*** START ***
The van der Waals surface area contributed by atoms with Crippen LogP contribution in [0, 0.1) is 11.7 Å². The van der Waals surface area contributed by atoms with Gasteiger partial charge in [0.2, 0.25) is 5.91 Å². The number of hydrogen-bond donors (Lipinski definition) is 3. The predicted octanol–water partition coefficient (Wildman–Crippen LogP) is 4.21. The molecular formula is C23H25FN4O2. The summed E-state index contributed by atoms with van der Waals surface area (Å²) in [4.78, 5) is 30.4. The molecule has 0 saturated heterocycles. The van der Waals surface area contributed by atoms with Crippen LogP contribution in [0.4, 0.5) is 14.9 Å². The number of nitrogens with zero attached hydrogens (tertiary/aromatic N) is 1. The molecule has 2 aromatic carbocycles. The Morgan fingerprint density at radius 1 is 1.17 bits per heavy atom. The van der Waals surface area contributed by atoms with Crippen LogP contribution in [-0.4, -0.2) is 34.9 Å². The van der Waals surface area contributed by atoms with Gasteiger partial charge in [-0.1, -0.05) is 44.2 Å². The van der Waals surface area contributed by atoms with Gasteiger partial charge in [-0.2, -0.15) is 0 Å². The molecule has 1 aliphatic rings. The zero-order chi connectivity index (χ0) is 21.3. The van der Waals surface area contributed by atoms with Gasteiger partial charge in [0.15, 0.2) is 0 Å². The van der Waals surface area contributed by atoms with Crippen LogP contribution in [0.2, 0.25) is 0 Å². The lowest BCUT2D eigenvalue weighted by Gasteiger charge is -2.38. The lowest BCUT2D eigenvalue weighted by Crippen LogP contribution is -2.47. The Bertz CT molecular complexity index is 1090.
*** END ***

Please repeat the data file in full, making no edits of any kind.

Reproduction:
The van der Waals surface area contributed by atoms with Crippen LogP contribution in [0, 0.1) is 11.7 Å². The van der Waals surface area contributed by atoms with Gasteiger partial charge in [0.2, 0.25) is 5.91 Å². The number of hydrogen-bond donors (Lipinski definition) is 3. The predicted octanol–water partition coefficient (Wildman–Crippen LogP) is 4.21. The molecular formula is C23H25FN4O2. The summed E-state index contributed by atoms with van der Waals surface area (Å²) in [4.78, 5) is 30.4. The molecule has 0 saturated heterocycles. The van der Waals surface area contributed by atoms with Crippen LogP contribution in [0.4, 0.5) is 14.9 Å². The number of nitrogens with zero attached hydrogens (tertiary/aromatic N) is 1. The molecule has 2 aromatic carbocycles. The Morgan fingerprint density at radius 1 is 1.17 bits per heavy atom. The van der Waals surface area contributed by atoms with Crippen LogP contribution in [-0.4, -0.2) is 34.9 Å². The van der Waals surface area contributed by atoms with Gasteiger partial charge in [-0.1, -0.05) is 44.2 Å². The van der Waals surface area contributed by atoms with Gasteiger partial charge in [-0.2, -0.15) is 0 Å². The molecule has 1 aliphatic rings. The zero-order chi connectivity index (χ0) is 21.3. The van der Waals surface area contributed by atoms with Gasteiger partial charge in [0.15, 0.2) is 0 Å². The van der Waals surface area contributed by atoms with Crippen LogP contribution in [0.2, 0.25) is 0 Å². The lowest BCUT2D eigenvalue weighted by Gasteiger charge is -2.38. The lowest BCUT2D eigenvalue weighted by Crippen LogP contribution is -2.47. The Bertz CT molecular complexity index is 1090.